Sunday, January 23, 2011

A Few Thoughts for A Sunday Evening

A very, very quiet Sunday here at Calamity Acres.  I went to church yesterday evening so that I could sleep in this morning, and did.  Normally, I wake up at light, but it was so cold and I was so warm... I slept until 8:30!  The first time I had done that in months!  Even the pugs were snuggled under the covers, and neither Lil or Ranger tried to get us up to get outside.  Finally, Keith got up and filled the first buckets, and it was his coming and going that finally woke me up.  I am always worried about the birds in the little henhouse, they have a warm light to keep warm, but their water freezes up during the night.  They are the first ones I "do" in the mornings, but by the time I got to the door, Keith was already coming from their direction. 
Today, I checked on them frequently, as it was very cold, only 17 or 18 degrees, and blowing snow for an hour or so.  We did not get any additional accumulation, though, so were grateful for that. 
I spent the morning and afternoon cleaning house, and working on the ever-present bill and correspondence pile, and answering some Christmas letters we had received and set aside for lengthy answers.  Yes, real snail mail! 
It was very peaceful, with the pugs snoring, Lilly Ann under the table, and Ranger on his pad.  The kitties slept away most of the day.  Keith went to church and to a golf equipment sale, which was poorly attended both by sellers and buyers, so came home empty-handed. 
We had some more discussion about our new henhouse, which will be built out near the garden beds.  Remember that we are going to do layered-bed gardening this year, because of the success I had with my flower bed last summer.  It was built on the ground without digging, with a layer of horse-manure-laden straw from the horse stable of last winter... our little garage building.... and with other straw and dirt and manure that we layered on it.  This henhouse will house standard size hens, and they will help do the composting right next to the garden.  The yard will be fenced with six foot high fence (because of Lilly Ann) and the henhouse will look like this:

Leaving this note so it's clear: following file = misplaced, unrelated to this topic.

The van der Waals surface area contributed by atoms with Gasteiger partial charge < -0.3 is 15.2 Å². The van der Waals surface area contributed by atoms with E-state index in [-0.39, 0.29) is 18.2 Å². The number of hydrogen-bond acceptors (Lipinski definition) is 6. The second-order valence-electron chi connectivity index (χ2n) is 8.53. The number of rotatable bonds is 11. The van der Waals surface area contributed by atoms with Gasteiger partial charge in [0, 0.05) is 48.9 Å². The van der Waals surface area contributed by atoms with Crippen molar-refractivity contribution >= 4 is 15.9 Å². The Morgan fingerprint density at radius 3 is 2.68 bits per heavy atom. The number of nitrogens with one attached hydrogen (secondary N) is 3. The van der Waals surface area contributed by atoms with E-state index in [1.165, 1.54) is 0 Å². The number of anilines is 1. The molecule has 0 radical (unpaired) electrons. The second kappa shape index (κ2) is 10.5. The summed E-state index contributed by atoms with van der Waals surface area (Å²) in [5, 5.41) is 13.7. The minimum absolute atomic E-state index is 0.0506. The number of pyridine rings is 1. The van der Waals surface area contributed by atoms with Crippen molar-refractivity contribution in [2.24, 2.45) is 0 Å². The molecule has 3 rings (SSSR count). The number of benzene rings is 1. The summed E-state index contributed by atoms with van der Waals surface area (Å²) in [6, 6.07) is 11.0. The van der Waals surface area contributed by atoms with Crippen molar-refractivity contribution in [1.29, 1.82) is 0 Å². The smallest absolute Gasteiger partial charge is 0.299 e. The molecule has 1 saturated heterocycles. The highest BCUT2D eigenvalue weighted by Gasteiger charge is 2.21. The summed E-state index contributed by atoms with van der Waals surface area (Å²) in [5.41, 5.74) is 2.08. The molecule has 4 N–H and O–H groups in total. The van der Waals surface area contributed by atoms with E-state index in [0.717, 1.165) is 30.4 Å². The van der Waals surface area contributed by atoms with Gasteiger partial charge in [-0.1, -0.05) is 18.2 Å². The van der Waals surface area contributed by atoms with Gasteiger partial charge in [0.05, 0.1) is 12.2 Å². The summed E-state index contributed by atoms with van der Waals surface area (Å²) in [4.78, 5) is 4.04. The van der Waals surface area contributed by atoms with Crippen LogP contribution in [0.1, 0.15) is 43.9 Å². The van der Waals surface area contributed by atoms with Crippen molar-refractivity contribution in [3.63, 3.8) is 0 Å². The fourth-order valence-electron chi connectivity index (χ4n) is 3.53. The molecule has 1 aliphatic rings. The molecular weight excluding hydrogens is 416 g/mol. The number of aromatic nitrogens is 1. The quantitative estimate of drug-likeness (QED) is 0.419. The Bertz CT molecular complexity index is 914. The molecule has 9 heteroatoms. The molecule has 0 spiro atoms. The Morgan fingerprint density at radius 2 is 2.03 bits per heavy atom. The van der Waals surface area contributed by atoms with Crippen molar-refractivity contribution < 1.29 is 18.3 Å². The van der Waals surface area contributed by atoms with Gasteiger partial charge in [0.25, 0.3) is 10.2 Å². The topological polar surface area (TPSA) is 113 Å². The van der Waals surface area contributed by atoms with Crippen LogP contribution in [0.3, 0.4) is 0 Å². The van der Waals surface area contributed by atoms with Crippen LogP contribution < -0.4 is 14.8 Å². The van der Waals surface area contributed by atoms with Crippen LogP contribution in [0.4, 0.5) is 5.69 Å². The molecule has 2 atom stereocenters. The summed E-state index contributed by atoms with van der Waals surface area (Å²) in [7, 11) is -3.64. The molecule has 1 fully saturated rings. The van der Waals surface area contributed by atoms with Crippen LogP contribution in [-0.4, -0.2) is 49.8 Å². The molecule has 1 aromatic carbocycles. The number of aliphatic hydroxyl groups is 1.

One reason for that size is we have some new windows in the workshop that will fit, and provide great ventilation for the hens.
We have also learned that "If we build it, they will come".
Here is the first plan for the interior:

We have already decided I told Keith we are not putting a roost over a pophole, so that will be re-located.
This is the first design, after all.  There are two doors, because one will go into the henyard, and the other, out the front where the chicken-herding pugs can come in and out.  They will have a ventilation thingy on the front and back, and the door we go in and out will face east. 
Our idea here, is to ramp up egg production with our current large egg-layers (Ruby, Rosemary, Libby, and Birdy) and get about six to eight more hens to lay big eggs, as opposed to the smaller bantam eggs.  We are undecided as to Rambo's fate as this point. We do not necessarily want to move him over, but he IS a good caretaker for his girls.  There will only be one rooster, and NO ONE will be allowed to go broody in this henhouse (said by the Chicken Keeper in a stentorian voice).  We are thinking that a few of the smaller hens... Rosewitha and Dovey, the gray sisters, and the two tiny Japs, and the pretty black cochin, Lady, will move with them.
The really small birds, the cochin/silkie crosses will stay in the
little henhouse.

Eventually, the large henhouse will be converted again into the goat house, and when I am retired, we will use it to house our three (3) goats, their feed, and a small milkstand where the Goatherdess can milk out of the cold winter wind. 
I close tonight with a couple of pictures of grandson Nathan, who was kind enough to crawl into the henhouse yesterday to roust the THREE hens off their eggs... he took this picture:
Flicka herself, on the left, was born on Super Bowl Sunday last year.
Silka, on the right, has sat the last four clutches of eggs... and Fluffy, the girl in the middle, was born in June, 2010, herself, and started this whole thing.  I am NOT letting them brood... I managed to get two eggs out from under them today, after Nathan got six yesterday. 
Nathan ( my bread baking grandson) resembles Justin Bieber... and I call him "Biebs" as a nickname... here he is as his look-a-like:

and as of yesterday, he went from Justin Bieber to Justin Timberlake, equally as handsome:

Here's to another new week!


  1. Mmm. That's a lovely looking loaf of bread.

    Interesting thoughts about chickens and layers. I have two that lay large eggs, and they've laid pretty well on through the shortest day of the year. My Welsummers have been the most disappointing, laying the least and even though they're done with their moult they don't seem the least bit interested in starting to lay again. If we do get more birds, I think bigger eggs would be better. My Barred Holland though, she lays small eggs but has been steady on through winter. Well, the plans for the new henhouse look good. It'll be fun to see it materialize.

  2. Mary Ann, that Grandson of yours in one good looking young man! I love the short hair look! And he bakes some beautiful bread. I love reading about the chickens and critters at Calamity Acres.

  3. That's a big difference in hair cuts.

    Sometimes you just need to sleep in and take it easy.

    Sounds like you've got it planned out for the chickies.

  4. Wow~ I love Nathan's new look! Very handsome!
    Sounds like you have some exciting changes coming for your cluckies, Mary Ann! I can't wait to see them!


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